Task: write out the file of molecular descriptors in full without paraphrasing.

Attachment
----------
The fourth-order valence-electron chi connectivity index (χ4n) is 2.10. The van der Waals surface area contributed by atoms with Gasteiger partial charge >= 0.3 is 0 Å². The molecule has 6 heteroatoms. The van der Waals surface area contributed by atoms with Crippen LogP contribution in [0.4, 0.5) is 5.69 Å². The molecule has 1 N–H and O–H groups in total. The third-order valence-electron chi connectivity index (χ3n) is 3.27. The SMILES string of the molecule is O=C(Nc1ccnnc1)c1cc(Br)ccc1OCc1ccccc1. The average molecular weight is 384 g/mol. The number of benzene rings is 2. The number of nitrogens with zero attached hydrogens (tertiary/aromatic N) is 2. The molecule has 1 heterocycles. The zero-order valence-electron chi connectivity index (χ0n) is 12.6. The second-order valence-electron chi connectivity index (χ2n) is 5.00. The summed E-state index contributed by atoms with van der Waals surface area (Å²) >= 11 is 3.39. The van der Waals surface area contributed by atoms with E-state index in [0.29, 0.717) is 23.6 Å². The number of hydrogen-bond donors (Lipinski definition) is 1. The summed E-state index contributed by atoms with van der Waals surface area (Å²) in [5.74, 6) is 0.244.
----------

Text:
The fourth-order valence-electron chi connectivity index (χ4n) is 2.10. The van der Waals surface area contributed by atoms with Gasteiger partial charge >= 0.3 is 0 Å². The molecule has 6 heteroatoms. The van der Waals surface area contributed by atoms with Crippen LogP contribution in [0.4, 0.5) is 5.69 Å². The molecule has 1 N–H and O–H groups in total. The third-order valence-electron chi connectivity index (χ3n) is 3.27. The SMILES string of the molecule is O=C(Nc1ccnnc1)c1cc(Br)ccc1OCc1ccccc1. The average molecular weight is 384 g/mol. The number of benzene rings is 2. The number of nitrogens with zero attached hydrogens (tertiary/aromatic N) is 2. The molecule has 1 heterocycles. The zero-order valence-electron chi connectivity index (χ0n) is 12.6. The second-order valence-electron chi connectivity index (χ2n) is 5.00. The summed E-state index contributed by atoms with van der Waals surface area (Å²) >= 11 is 3.39. The van der Waals surface area contributed by atoms with E-state index in [0.29, 0.717) is 23.6 Å². The number of hydrogen-bond donors (Lipinski definition) is 1. The summed E-state index contributed by atoms with van der Waals surface area (Å²) in [5.74, 6) is 0.244.